3. Rationality and Reflexive Cognition

First a disclaimer. One way people can behave irrationally is by being broken. If a person suffers a stroke, he may behave irrationally. But this is not the kind of irrationality I am talking about. Philosophers have generally supposed that people don’t have to be broken to be irrational. So when I speak of irrationality in this paper, I am only concerned with those varieties of irrationality that arise in intact cognizers.

The key to understanding rationality is to note that not all aspects of cognition are subject to evaluation as rational or irrational. For instance, visual processing produces a visual representation of our immediate surroundings, but it is a purely automatic process. Although the visual representation can be inaccurate, it makes no sense to ask whether it was produced irrationally. We have this odd notion of having control over certain aspects of our cognition and not over other aspects of it. We have no control over the computation of the visual image. It is a black box. It is both not introspectible and cognitively impenetrable. But we feel like we do have some control over various aspects of our reasoning. For example, you are irrational if, in the face of counter-evidence, you accept the visual image as veridical. The latter is something over which you do have control. If you note that you are being irrational in accepting that conclusion, you can withdraw it. In this sense, we perform some cognitive operations “deliberately”. We have voluntary control over them.1

To have voluntary control over something, we must be able to monitor it. So mental operations over which we have voluntary control must be introspectible. Furthermore, if we have voluntary control over something we must be able to decide for ourselves whether to do it. Such decisions are performed by weighing the consequences of doing it or not doing it, i.e., they are made as a result of practical cognition. So we must be able to engage in practical cognition regarding those mental operations that we perform deliberately. To say that we can engage in cognition about some of our mental operations is to say that we are reflexive cognizers. We have the following central connection between rationality and reflexive cognition:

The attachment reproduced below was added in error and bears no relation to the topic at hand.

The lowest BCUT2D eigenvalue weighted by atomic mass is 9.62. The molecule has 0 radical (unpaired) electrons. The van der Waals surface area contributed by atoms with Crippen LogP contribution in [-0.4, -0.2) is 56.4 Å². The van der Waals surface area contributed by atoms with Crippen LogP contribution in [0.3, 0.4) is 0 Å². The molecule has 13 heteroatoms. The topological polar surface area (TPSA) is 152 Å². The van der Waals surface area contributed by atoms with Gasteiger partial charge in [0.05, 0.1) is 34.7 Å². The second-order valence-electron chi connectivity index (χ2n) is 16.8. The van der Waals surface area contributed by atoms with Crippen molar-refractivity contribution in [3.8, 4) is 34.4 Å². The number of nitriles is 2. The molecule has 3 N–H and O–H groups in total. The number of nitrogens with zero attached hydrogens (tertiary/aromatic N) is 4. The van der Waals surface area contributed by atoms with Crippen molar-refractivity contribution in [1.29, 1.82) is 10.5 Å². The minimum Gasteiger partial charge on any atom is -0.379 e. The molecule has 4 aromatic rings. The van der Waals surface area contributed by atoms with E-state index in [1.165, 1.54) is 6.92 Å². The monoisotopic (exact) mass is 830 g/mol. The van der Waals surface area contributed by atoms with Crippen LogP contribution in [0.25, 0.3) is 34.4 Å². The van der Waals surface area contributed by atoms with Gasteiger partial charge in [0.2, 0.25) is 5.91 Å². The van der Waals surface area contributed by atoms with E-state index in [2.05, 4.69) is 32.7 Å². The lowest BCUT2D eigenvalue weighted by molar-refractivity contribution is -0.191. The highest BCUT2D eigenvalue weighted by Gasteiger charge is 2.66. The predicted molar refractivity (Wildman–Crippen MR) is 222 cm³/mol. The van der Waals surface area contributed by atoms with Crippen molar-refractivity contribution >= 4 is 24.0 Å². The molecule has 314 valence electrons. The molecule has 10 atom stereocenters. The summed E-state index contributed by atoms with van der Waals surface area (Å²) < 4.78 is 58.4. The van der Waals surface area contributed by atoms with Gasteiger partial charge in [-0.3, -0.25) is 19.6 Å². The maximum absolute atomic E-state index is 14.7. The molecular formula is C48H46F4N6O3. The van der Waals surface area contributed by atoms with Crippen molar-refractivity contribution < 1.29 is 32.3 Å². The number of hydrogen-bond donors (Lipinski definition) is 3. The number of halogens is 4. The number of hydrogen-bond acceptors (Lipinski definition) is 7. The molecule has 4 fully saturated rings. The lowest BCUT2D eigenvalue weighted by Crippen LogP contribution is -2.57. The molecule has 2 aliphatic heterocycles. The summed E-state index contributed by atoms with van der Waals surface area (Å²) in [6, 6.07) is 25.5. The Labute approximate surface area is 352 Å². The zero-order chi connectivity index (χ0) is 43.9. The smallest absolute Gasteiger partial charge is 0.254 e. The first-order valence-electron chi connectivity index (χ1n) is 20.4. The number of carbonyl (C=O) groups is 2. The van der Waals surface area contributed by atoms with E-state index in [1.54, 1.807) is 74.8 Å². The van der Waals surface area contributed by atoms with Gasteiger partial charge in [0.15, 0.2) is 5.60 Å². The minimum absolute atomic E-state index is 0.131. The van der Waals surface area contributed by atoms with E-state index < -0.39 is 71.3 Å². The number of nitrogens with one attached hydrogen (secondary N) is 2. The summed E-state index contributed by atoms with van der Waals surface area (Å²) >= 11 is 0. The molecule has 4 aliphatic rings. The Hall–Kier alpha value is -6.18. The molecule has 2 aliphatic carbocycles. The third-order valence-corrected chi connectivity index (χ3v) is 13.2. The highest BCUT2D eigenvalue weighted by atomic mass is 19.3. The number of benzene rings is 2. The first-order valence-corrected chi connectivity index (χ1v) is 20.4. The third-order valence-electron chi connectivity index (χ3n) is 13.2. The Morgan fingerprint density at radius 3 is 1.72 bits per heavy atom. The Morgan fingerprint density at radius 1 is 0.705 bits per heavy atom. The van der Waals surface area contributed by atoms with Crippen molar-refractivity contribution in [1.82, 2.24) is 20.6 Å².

Rationality only pertains to mental operations over which we have voluntary control. Such operations must be introspectible, and we must be able to engage in practical cognition about whether to perform them.

I will refer to such cognition as voluntary cognition. This need not be cognition that we perform deliberately, but we can deliberately alter its course. Rationality only pertains to voluntary cognition.

4. Q&I Modules

Next, another preliminary. In studying rational cognition, philosophers have often focused their attention on reasoning, to the exclusion of all else. But it is important to realize that much of our belief formation and decision making is based instead on various shortcut procedures. Shortcut procedures are an indispensable constituent of the cognitive architecture of any agent that must make decisions rapidly in unpredictable environments. I refer to these as Q&I modules (quick and inflexible modules). I have argued that they play a pervasive role in both epistemic and practical cognition (Pollock 1989, 1995). Consider catching (or avoiding) a flying object. You have to predict the trajectory. You do not do this by measuring the velocity and position of the object and then computing parabolic paths. That would take too long. Instead, humans and most higher animals have a built in cognitive module that enables them to rapidly predict trajectories on the basis of visual information. At a higher level, explicit inductive or probabilistic reasoning imposes a tremendous cognitive load on the cognizer. We avoid that by using various Q&I modules that summarize data as we accumulate it, without forcing us to recall all the data, and then makes generalizations on the basis of the summary (Pollock 1989, 119ff).